Catholic Church Liable for Sexual Abuse of Altar Boys: St. John’s, Newfoundland
Last week the Supreme Court of Newfoundland and Labrador ruled that the Roman Catholic Church in St. John’s was responsible for the sexual abuse of eight former altar boys by disgraced priest, Reverend James Hickey.
Priest Convicted of Abusing Alter Boys
Hickey was criminally charged ten years ago with sexually abusing the boys while he was a parish priest on the Burin Peninsula. He was convicted and spent five years in prison.
Church Fights Victims for 10 Years
Despite Hickey’s criminal conviction the Roman Catholic Church has fought the victim’s claims for compensation tooth and nail for almost 10 years.
Destroyed Faith in God
Gregory Stack, who represented the abuse survivors, told CBC News that the sexual abuse didn’t just destroy the victims physically or psychologically, the sexual abuse destroyed their faith in God.
“The boys…generally came from the more devout catholic homes. The more devout, the more religious parents that pushed their children to become altar boys, and these were the boys who were victimized by the parish priest.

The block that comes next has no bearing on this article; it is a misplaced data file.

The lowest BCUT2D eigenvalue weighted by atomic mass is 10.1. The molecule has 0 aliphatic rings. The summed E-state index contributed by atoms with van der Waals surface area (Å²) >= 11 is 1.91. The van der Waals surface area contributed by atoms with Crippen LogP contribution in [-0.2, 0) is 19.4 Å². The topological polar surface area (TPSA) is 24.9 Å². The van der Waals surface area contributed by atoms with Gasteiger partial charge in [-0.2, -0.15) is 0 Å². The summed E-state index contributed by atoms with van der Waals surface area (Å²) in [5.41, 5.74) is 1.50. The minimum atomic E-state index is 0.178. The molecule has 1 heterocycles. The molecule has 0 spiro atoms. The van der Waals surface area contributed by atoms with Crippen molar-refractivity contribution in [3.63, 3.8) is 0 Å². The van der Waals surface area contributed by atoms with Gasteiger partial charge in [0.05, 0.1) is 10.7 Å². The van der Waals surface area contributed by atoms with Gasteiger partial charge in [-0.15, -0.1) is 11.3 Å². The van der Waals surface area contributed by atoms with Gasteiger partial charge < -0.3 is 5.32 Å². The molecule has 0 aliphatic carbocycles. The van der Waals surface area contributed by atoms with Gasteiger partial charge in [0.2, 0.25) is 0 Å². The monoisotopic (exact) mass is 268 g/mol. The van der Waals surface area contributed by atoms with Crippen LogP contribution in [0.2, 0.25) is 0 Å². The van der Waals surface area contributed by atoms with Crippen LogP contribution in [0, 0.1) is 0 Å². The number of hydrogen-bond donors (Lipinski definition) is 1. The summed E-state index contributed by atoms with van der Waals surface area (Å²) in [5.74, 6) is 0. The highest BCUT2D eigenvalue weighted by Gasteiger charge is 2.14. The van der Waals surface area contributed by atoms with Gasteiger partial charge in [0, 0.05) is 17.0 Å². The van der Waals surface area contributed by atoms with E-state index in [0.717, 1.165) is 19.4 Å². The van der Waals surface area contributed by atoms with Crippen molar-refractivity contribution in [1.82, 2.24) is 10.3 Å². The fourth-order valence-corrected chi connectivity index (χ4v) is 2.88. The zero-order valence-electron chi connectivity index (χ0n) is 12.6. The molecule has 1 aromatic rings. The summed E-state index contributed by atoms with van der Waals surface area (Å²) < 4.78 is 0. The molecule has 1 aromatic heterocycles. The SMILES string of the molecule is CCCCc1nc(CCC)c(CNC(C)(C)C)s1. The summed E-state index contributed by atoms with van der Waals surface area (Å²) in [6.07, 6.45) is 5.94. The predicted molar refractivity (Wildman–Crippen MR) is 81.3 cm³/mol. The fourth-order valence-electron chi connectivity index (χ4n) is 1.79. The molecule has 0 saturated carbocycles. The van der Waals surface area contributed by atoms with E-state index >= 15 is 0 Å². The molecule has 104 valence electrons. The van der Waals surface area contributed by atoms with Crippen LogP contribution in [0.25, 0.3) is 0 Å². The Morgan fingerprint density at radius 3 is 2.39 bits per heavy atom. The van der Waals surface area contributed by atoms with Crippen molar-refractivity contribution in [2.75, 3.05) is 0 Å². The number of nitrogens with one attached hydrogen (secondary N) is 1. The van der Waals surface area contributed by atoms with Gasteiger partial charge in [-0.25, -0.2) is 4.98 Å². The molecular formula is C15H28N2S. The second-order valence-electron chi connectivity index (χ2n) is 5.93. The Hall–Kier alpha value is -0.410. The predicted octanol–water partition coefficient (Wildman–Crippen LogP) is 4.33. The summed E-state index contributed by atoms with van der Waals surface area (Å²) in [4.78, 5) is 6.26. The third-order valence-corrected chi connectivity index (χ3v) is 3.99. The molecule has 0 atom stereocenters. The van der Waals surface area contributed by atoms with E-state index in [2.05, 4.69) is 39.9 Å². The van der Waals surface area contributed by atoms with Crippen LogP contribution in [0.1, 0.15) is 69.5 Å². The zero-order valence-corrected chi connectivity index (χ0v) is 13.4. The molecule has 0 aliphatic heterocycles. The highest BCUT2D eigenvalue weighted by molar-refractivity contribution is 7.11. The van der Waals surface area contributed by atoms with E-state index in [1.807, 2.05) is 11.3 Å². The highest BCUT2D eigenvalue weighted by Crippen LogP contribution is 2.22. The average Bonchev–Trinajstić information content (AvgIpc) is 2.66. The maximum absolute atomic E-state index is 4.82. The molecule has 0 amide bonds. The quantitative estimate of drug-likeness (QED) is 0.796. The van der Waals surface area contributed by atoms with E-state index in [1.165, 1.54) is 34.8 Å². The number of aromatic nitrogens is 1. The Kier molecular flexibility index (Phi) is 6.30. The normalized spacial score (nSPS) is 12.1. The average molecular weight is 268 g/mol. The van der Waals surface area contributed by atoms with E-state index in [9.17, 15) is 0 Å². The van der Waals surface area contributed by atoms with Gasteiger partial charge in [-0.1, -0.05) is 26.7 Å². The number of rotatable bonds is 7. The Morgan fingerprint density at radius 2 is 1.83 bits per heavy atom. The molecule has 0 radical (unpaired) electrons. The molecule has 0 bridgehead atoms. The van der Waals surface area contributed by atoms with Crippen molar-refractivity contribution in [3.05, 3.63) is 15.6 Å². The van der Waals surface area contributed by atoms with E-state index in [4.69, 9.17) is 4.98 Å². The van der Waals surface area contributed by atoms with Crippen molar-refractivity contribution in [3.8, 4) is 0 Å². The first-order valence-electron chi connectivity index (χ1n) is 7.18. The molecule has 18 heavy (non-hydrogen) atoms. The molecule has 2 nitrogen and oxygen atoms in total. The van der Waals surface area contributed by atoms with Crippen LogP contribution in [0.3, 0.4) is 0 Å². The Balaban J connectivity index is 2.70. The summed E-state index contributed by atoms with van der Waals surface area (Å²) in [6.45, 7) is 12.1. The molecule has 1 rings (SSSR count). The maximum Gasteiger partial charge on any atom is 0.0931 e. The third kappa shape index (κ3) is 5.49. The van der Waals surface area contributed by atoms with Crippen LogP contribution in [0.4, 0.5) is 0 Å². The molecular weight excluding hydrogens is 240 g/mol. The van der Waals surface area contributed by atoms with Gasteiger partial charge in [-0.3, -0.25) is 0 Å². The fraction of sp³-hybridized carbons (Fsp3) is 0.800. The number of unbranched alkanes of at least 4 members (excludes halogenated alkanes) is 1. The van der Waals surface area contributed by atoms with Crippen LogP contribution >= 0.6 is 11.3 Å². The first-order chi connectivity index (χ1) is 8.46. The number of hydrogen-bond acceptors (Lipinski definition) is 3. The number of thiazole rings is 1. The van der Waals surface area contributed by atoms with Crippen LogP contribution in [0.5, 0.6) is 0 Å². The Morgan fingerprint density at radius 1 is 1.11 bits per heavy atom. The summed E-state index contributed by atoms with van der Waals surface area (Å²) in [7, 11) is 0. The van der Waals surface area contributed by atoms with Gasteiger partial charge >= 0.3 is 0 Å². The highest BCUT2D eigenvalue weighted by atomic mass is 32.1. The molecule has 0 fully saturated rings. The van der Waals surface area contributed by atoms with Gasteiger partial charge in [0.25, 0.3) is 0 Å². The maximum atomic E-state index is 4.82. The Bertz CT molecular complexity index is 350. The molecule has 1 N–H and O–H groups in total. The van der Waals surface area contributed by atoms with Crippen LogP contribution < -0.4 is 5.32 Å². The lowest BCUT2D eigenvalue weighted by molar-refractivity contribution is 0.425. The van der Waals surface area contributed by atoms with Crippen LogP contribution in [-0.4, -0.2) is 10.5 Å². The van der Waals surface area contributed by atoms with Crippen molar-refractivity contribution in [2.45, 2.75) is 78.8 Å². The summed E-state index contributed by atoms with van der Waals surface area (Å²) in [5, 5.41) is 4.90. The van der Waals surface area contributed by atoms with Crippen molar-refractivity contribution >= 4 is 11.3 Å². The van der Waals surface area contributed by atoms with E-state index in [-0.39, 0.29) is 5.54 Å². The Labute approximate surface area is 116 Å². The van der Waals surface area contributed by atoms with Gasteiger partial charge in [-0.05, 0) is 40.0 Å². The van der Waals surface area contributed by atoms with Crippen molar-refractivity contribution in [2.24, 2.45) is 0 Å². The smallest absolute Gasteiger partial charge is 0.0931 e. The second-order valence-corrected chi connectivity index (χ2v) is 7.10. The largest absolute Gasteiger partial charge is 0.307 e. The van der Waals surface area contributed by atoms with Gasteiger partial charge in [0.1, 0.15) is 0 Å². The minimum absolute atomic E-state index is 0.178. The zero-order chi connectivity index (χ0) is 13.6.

It is the whole coupling of that- the sense that god has abused them. And that’s what they believed in those small communities. By in large, the parish priest was a god-like figure”
This is just another sad example of how the Catholic Church is prepared to fight to it’s last penny rather than acknowledge it’s responsibility to the victims of sexual abuse by Catholic priests.
Supreme Court Rules Church Responsible for Sexual Abuse
Six years ago the Supreme Court of Canada ruled that the Roman Catholic Church is responsible (vicariously liable) for sexual abuse by it’s Priests. In Doe v. Bennett (another priest abuse case from Newfoundland) the court ruled that the Roman Catholic Church was responsible for the sexual abuse perpetrated by it’s priests because of the power and authority over parishioners that the Church gave to it’s priests.
The Supreme Court of Canada stated that:
“The relationship between the bishop and the priest in the Diocese is not only spiritual but temporal.
First, the Bishop provided Bennett with the opportunity to abuse his power.
Second, Bennett’s wrongful acts were strongly related to the psychological intimacy inherent in his role as priest.
Third, the Bishop conferred an enormous degree of power on Bennett relative to his victims”
The Catholic Church’s refusal to acknowledge its responsibility to Hickey’s victims simply perpetuates the view that the Catholic Church cares more about its reputation than it does about protecting vulnerable and innocent children from sexual abuse.